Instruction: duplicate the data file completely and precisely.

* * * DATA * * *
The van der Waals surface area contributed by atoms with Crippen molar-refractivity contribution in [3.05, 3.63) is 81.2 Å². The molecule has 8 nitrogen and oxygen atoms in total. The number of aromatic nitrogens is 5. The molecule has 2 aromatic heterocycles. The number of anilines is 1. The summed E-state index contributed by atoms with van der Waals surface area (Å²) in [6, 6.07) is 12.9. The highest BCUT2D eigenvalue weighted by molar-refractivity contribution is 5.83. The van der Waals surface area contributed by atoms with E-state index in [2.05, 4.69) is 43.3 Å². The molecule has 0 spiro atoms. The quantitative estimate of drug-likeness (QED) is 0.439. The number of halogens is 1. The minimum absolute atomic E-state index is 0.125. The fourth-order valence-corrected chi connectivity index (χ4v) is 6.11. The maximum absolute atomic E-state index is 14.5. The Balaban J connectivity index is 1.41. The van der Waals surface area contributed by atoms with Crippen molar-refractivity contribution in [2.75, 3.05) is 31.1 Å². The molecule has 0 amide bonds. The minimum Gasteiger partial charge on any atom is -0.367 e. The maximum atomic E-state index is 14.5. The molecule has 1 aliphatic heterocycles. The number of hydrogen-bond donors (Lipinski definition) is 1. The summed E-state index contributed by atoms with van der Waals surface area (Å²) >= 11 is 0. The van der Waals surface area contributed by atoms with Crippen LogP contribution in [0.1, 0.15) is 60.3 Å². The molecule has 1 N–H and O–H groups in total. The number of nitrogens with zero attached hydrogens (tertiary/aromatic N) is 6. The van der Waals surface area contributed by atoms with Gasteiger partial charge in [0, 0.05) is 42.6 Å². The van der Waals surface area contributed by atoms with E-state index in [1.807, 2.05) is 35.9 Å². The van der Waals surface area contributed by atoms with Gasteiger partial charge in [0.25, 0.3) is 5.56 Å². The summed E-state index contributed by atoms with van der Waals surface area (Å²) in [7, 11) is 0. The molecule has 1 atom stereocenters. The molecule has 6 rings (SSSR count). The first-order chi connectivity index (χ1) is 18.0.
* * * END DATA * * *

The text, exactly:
The van der Waals surface area contributed by atoms with Crippen molar-refractivity contribution in [3.05, 3.63) is 81.2 Å². The molecule has 8 nitrogen and oxygen atoms in total. The number of aromatic nitrogens is 5. The molecule has 2 aromatic heterocycles. The number of anilines is 1. The summed E-state index contributed by atoms with van der Waals surface area (Å²) in [6, 6.07) is 12.9. The highest BCUT2D eigenvalue weighted by molar-refractivity contribution is 5.83. The van der Waals surface area contributed by atoms with E-state index in [2.05, 4.69) is 43.3 Å². The molecule has 0 spiro atoms. The quantitative estimate of drug-likeness (QED) is 0.439. The number of halogens is 1. The minimum absolute atomic E-state index is 0.125. The fourth-order valence-corrected chi connectivity index (χ4v) is 6.11. The maximum absolute atomic E-state index is 14.5. The Balaban J connectivity index is 1.41. The van der Waals surface area contributed by atoms with Crippen molar-refractivity contribution in [2.75, 3.05) is 31.1 Å². The molecule has 0 amide bonds. The minimum Gasteiger partial charge on any atom is -0.367 e. The maximum atomic E-state index is 14.5. The molecule has 1 aliphatic heterocycles. The number of hydrogen-bond donors (Lipinski definition) is 1. The summed E-state index contributed by atoms with van der Waals surface area (Å²) >= 11 is 0. The van der Waals surface area contributed by atoms with Crippen LogP contribution in [0.1, 0.15) is 60.3 Å². The molecule has 1 N–H and O–H groups in total. The number of nitrogens with zero attached hydrogens (tertiary/aromatic N) is 6. The van der Waals surface area contributed by atoms with Gasteiger partial charge in [0, 0.05) is 42.6 Å². The van der Waals surface area contributed by atoms with E-state index in [1.807, 2.05) is 35.9 Å². The van der Waals surface area contributed by atoms with Gasteiger partial charge in [0.25, 0.3) is 5.56 Å². The summed E-state index contributed by atoms with van der Waals surface area (Å²) in [7, 11) is 0. The molecule has 1 atom stereocenters. The molecule has 6 rings (SSSR count). The first-order chi connectivity index (χ1) is 18.0.